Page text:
Volunteers from several ministries and their homeless friends scrambled Monday night and Tuesday to move the belongings of Tent City, under a threat of citation with the Union Pacific Police.
Several groups lived in tents in a wooded area less than 100 yards from the train tracks and thought they had originally been given until Jan. 31 to vacate the property, which belongs to Union Pacific. But on Monday, Union Pacific police told some residents they had to leave.
“I was getting frantic calls all day,” said John Walton, associate pastor of Church Under a Bridge, which ministers to the homeless population.
As the volunteers and the homeless took down tents and packed up sleeping bags and other items in the below-freezing temperatures Tuesday morning, a train passed in the background.
Union Pacific officials said they followed a warning that they issued earlier.
“We specifically told them they were trespassing and encouraged them to find another place to stay as soon as possible,” Raquel Espinoza, director of corporate relations and media, wrote in an email. “In an effort to be sensitive to their situation, we gave them four weeks and said action would be taken against anyone who was on the property the last week of January. They were also told items remaining on the property would be removed on Jan. 31. We are simply following the timeline we gave them, which included four weeks time to find a different place to stay. (I am not sure if they misinterpreted the Jan. 31 date, but they were specifically told verbally and in writing.)”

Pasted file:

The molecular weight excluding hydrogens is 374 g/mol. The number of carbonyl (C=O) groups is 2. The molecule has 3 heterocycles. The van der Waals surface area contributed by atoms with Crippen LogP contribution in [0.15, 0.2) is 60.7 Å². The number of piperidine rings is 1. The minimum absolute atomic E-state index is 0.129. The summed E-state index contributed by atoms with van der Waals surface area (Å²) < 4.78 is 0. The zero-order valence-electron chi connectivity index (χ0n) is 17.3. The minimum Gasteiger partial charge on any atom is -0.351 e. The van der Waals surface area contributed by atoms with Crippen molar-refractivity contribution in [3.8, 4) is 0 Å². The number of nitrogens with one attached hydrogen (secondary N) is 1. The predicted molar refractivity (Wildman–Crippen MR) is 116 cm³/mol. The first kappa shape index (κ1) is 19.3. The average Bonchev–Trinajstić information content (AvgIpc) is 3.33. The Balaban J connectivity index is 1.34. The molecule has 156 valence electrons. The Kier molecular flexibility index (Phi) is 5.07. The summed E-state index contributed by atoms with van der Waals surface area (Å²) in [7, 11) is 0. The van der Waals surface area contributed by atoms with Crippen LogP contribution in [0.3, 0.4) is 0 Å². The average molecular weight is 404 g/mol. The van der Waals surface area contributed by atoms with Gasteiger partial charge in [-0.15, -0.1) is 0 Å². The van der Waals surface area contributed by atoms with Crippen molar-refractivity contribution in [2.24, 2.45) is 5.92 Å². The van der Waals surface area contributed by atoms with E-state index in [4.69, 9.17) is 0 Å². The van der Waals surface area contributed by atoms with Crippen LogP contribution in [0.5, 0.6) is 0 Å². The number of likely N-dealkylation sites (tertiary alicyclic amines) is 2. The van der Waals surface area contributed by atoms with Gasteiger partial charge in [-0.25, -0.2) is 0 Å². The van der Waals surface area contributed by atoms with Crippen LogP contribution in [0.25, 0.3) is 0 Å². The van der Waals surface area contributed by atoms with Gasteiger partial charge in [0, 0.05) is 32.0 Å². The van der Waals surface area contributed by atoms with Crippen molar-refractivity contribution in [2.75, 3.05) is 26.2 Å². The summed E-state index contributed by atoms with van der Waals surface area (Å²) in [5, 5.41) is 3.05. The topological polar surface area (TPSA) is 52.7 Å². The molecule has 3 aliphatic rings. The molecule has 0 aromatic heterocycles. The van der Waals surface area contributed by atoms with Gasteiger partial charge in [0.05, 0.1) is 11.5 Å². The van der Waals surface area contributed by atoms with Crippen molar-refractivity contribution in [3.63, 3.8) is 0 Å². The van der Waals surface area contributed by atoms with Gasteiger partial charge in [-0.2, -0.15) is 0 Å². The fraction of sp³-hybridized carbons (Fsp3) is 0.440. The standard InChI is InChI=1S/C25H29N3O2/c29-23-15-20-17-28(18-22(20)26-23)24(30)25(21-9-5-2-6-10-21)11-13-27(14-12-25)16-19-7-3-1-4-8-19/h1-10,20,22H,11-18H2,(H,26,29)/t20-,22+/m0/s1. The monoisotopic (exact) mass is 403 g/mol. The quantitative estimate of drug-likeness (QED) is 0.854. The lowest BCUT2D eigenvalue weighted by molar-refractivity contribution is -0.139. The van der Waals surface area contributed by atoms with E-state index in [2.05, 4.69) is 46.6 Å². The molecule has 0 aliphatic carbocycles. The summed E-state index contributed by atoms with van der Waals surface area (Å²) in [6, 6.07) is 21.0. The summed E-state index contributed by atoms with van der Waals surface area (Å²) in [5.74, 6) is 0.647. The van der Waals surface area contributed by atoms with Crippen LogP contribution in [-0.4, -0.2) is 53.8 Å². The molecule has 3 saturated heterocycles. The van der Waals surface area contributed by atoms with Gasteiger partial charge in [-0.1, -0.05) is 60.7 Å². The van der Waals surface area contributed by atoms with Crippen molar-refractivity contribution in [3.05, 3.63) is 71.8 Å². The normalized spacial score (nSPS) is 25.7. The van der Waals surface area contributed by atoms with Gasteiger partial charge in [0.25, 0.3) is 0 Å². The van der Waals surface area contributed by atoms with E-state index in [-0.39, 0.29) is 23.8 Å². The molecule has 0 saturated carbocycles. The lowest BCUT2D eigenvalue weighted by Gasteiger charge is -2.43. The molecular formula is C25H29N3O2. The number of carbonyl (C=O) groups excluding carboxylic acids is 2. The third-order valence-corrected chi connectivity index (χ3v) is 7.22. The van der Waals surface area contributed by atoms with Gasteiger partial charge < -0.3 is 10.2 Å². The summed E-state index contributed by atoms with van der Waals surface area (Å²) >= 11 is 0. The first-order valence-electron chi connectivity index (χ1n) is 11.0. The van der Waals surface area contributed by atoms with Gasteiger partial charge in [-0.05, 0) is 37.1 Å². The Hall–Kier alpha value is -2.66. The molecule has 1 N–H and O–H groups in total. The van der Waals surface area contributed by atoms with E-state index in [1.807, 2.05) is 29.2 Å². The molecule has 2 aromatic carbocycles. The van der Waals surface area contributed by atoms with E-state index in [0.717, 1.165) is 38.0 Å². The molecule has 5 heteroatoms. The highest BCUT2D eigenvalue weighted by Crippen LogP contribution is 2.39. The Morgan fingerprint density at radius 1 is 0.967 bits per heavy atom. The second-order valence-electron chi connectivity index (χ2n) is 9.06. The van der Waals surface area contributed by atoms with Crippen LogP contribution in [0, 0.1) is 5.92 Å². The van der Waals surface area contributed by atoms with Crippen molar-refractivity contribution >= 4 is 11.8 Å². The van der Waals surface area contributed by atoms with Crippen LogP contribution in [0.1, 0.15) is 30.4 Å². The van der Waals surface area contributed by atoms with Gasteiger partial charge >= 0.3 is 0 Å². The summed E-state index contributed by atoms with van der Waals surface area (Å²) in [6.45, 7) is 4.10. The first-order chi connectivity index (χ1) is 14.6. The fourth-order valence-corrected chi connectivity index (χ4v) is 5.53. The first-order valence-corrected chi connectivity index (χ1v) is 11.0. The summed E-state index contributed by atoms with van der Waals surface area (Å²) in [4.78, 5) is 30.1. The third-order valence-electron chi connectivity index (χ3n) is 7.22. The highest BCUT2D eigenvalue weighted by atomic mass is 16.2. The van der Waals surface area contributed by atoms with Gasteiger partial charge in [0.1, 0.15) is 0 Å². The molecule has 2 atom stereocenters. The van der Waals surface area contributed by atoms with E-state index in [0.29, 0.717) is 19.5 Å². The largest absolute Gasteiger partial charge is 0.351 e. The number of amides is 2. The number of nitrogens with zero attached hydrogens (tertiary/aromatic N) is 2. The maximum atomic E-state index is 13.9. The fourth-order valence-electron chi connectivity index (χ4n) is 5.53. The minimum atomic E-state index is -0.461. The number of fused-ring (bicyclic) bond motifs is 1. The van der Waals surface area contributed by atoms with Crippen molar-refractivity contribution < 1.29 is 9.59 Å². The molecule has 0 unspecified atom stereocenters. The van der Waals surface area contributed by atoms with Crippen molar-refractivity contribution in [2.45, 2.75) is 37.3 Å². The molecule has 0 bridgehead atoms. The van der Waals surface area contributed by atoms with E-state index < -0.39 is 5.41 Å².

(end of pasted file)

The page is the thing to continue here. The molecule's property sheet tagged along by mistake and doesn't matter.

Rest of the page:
The residents complied with the company’s police on Monday, and with help from ministry leaders have been packing up and looking for a new place to stay. A donor stepped forward and offered a U-Haul, another paid for four hotel rooms for three days.
“There’s some good people out there,” Walton said.
Tuesday morning, ministry leaders and the Tyler Police Department looked for a place for those evicted from Tent City to stay.
Tim Harris, founder of homeless ministry Ps. 91, is hoping to buy a piece of land nearby. In the meantime, Harris has been working on an agreement with Tyler Steel that they can stay on the company’s property adjacent to Union Pacific’s. Then Harris hopes to buy a piece of property for $7,000 with money from donors, he said.
“It’s a big battle, but I see us coming out on top,” Harris said. “I’m trying to be on the up and up and respectful with the railroad. What God has started, they can’t stop.”
The residents of Tent City had lived there for several years. It wasn’t until an incident of someone blocking the train tracks that officials were alerted to their presence last month.
Having the Union Pacific officials come in and tell the group they had to move immediately was “discombobulating,” Shane Trull, 26, said.
Trull is one of the residents staying at a hotel until a solution can be found.
Nonprofit officials are asking Tyler residents to call the city and Mayor Barbara Bass and urge a convening of the homeless roundtable.
As far as Walton knows, he said, no one has to pay a citation yet.
“But you know how that goes,” he said. “We don’t want to cause trouble, but at the same time, shouldn’t we all be loving our neighbors as ourselves?”